What are you enjoying right now?
Sometimes, we need to step back and ask a question like that.
Philippians 4:8 challenges believers to think and dwell on “whatever is true, whatever is honorable, whatever is just, whatever is pure, whatever is lovely, whatever is commendable.” So the Facts & Trends staff would like to regularly share our “Favorites” at the moment.
It might be a new book or podcast we’re enjoying or something going on in our lives we want to share. Hopefully, you’ll think about things that are your favorites right now and maybe find something else to add to that list.
Aaron Earls (@WardrobeDoor), online editor: Rarely do you enjoy a book you are forced to read in school, but frequently you think back on it and appreciate the way it challenged the way you think. That is certainly the case for me with Leisure: The Basis of Culture by Josef Pieper.
The brief, but dense philosophical work is not something I would ever pick up on my own. If I were to have attempted to read it apart from an assignment in seminary, I would have never gotten past the first couple of pages. However, as I look at our modern world, I’m constantly remind of the truth contained in Leisure.
Pieper, a German philosopher, critiqued the world of “total work” and advocated for a return to prominence of leisure—not idleness, but times of rest, silence, contemplation, and insight. He asserted that culture and individuals would suffer significant damage if we continued to live in a state of frenetic amusements and relentless work.
That was true in the 1940s when he wrote the book and it is even more true today. In the midst of all the busyness, particularly as the holiday season is soon upon us, take moments away from it all. Be still and know God.
Carol Pipes (@CarolPipes), editor: There’s been a lot of buzz about the new Peanuts movie, which hits theaters next Friday, and I can’t wait. Earlier this week, I came across a fun article by Mashable that shares “The Story of the Wah Wah and Other Peanuts Specials Secrets.”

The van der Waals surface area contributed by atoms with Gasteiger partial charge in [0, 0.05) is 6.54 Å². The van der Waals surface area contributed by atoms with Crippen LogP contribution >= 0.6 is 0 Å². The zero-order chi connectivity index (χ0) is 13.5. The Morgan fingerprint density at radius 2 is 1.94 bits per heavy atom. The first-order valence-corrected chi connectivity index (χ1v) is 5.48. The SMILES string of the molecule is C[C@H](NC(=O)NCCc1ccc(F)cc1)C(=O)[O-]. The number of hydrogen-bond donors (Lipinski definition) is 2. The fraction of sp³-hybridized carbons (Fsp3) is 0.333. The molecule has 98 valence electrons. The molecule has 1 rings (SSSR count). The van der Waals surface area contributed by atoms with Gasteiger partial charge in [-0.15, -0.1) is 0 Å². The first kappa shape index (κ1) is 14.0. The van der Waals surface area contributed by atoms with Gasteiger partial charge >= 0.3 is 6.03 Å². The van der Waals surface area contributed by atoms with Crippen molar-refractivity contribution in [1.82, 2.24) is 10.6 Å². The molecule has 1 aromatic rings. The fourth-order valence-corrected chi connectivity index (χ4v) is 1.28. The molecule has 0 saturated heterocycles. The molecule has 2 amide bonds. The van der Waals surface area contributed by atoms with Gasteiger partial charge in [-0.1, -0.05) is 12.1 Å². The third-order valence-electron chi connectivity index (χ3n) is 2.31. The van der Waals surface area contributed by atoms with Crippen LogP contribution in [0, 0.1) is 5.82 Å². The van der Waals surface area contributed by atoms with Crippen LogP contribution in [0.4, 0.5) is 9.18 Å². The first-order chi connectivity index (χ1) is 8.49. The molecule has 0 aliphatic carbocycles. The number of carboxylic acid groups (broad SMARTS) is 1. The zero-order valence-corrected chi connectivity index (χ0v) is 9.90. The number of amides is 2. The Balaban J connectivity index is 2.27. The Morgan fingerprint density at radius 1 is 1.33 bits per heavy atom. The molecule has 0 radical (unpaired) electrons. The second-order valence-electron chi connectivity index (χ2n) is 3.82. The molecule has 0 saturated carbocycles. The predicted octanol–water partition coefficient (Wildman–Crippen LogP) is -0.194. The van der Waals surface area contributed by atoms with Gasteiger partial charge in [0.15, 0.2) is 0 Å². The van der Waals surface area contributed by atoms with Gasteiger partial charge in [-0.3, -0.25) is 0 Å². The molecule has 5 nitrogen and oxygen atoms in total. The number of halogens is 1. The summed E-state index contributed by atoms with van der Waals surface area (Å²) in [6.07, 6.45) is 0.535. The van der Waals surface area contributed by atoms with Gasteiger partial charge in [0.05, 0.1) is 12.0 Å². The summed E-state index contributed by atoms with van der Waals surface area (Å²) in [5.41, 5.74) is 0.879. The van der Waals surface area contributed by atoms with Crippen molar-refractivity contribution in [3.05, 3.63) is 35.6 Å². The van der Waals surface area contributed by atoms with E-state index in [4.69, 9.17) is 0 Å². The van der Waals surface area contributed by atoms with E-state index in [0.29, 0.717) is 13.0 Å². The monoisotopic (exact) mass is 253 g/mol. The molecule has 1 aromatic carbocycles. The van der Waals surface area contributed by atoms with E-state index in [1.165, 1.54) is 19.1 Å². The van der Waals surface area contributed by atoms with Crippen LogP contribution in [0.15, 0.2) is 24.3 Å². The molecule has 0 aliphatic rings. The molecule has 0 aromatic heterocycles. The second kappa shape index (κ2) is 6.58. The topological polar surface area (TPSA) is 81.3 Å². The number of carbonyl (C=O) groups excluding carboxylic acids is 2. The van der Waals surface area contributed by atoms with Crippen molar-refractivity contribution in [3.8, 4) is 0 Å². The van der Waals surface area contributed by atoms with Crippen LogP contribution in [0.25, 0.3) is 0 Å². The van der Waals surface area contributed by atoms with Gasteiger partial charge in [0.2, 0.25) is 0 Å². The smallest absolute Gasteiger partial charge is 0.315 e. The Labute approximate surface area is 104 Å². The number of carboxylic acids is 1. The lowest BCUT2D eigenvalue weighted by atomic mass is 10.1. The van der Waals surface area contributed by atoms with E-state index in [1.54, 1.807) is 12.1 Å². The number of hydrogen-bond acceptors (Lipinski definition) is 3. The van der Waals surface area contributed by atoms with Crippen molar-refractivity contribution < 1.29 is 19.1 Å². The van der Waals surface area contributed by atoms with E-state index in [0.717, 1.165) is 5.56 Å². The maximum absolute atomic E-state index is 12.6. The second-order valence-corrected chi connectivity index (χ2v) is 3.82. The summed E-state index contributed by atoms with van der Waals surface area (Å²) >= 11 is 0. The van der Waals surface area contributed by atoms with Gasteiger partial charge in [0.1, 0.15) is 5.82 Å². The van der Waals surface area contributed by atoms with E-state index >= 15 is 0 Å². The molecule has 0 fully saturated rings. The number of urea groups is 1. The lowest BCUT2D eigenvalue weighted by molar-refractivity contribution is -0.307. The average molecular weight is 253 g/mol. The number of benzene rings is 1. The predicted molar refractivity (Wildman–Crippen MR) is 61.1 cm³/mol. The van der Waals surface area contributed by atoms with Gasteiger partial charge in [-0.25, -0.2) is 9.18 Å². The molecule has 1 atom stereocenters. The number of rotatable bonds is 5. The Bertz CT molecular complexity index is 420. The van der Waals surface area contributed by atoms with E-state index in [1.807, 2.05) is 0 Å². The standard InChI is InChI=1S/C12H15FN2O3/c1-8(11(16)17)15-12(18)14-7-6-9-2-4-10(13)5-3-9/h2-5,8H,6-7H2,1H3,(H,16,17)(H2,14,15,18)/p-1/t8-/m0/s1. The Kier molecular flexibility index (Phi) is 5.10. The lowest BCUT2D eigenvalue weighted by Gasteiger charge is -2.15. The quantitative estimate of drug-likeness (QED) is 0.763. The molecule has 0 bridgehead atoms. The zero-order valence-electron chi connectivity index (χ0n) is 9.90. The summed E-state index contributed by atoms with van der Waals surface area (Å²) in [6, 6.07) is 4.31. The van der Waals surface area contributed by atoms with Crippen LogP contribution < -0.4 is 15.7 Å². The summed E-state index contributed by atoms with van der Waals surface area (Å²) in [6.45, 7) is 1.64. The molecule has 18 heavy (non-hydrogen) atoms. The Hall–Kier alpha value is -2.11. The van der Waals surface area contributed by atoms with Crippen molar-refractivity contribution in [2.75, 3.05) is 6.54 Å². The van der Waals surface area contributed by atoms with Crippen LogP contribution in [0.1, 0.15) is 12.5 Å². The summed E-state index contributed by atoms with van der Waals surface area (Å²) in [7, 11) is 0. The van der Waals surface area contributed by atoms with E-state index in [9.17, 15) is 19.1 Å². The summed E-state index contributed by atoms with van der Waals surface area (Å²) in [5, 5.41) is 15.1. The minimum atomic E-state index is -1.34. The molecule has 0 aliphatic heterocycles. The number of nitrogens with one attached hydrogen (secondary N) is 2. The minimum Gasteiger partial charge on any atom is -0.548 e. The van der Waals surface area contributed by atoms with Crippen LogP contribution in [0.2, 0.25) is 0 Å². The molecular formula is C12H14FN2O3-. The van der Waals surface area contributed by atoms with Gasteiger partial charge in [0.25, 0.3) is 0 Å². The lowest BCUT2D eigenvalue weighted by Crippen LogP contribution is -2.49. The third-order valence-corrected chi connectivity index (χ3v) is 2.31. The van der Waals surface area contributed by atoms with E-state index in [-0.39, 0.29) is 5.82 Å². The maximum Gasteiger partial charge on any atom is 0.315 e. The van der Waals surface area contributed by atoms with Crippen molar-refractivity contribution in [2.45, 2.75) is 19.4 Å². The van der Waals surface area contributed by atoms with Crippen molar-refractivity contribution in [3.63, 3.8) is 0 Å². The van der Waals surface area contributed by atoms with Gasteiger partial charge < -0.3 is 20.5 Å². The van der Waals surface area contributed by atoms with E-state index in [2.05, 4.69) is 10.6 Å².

Peanuts animator Bill Melendez shares how music director Vince Guaraldi came up with the voice for Miss Othmar the school teacher. Some folks may not realize her voice is the sound of a muted trombone. Cool, right? The new movie will feature that same “wah wah” sound recreated by musician Trombone Shorty. You can even create your own wah wahs using the online “Wah Wah Machine.”
There’s also a site where you can create your own Peanuts character. Fun! You can be sure I’ll be one of the first in line to see the new movie. But in the meantime, I’ll settle for one of my favorite Peanuts specials: “It’s the Great Pumpkin, Charlie Brown.”
Matt Erickson (@_Matt_Erickson), managing editor: A couple years ago I read an excellent book by pastor Steve DeWitt called Eyes Wide Open: Enjoying God in Everything. Lately, I’ve been picking it up again and reading small sections at whim. The book helps us understand and appreciate beauty and wonder as pointers to God.
For me, this most often occurs while hiking at a local park. The colors are on full display right now. The trail runs alongside a pretty lake. And every time I go there I see deer, wild turkeys, birds, and other wildlife. It’s an easy place to make the connection between creation and Creator.
The ultimate source of beauty, of course, is Jesus. Speaking of our future glorification, DeWitt writes: “We will see the Son in His resplendent glory. That blessed and beatific vision is what our souls crave.” That’s true. That’s what’s coming. For now, though, we enjoy tastes of heaven in the things God has made, and these tastes draw us into worship.
Lisa Green (@lisaccgreen), senior writer: I’ve never suffered the death of a child, but I know many who have. Three decades after my 16-year-old friend Tammy died in a car accident, I still can’t drive past the site without gut-wrenching memories. If the recollections remain so poignant to me, I can’t imagine how they must feel to her mother.
This week I came across an article by a bereaved parent, 7 Things I’ve Learned Since the Loss of My Child, and I thought again of Tammy’s mom. For those who suffer this loss, the pain does not end. I pray we can understand and walk alongside them in their grief.
Katie Shull (@KShull), graphic designer: I was happy to hear that China has lifted its policy on having only one child. I have several friends who have adopted from China, and this policy has contributed to so many issues with child abandonment and neglect. Although the change seems primarily financially based, I hope this action will gradually transform the Chinese to value human life more. I pray it protects the unborn and helps their mothers.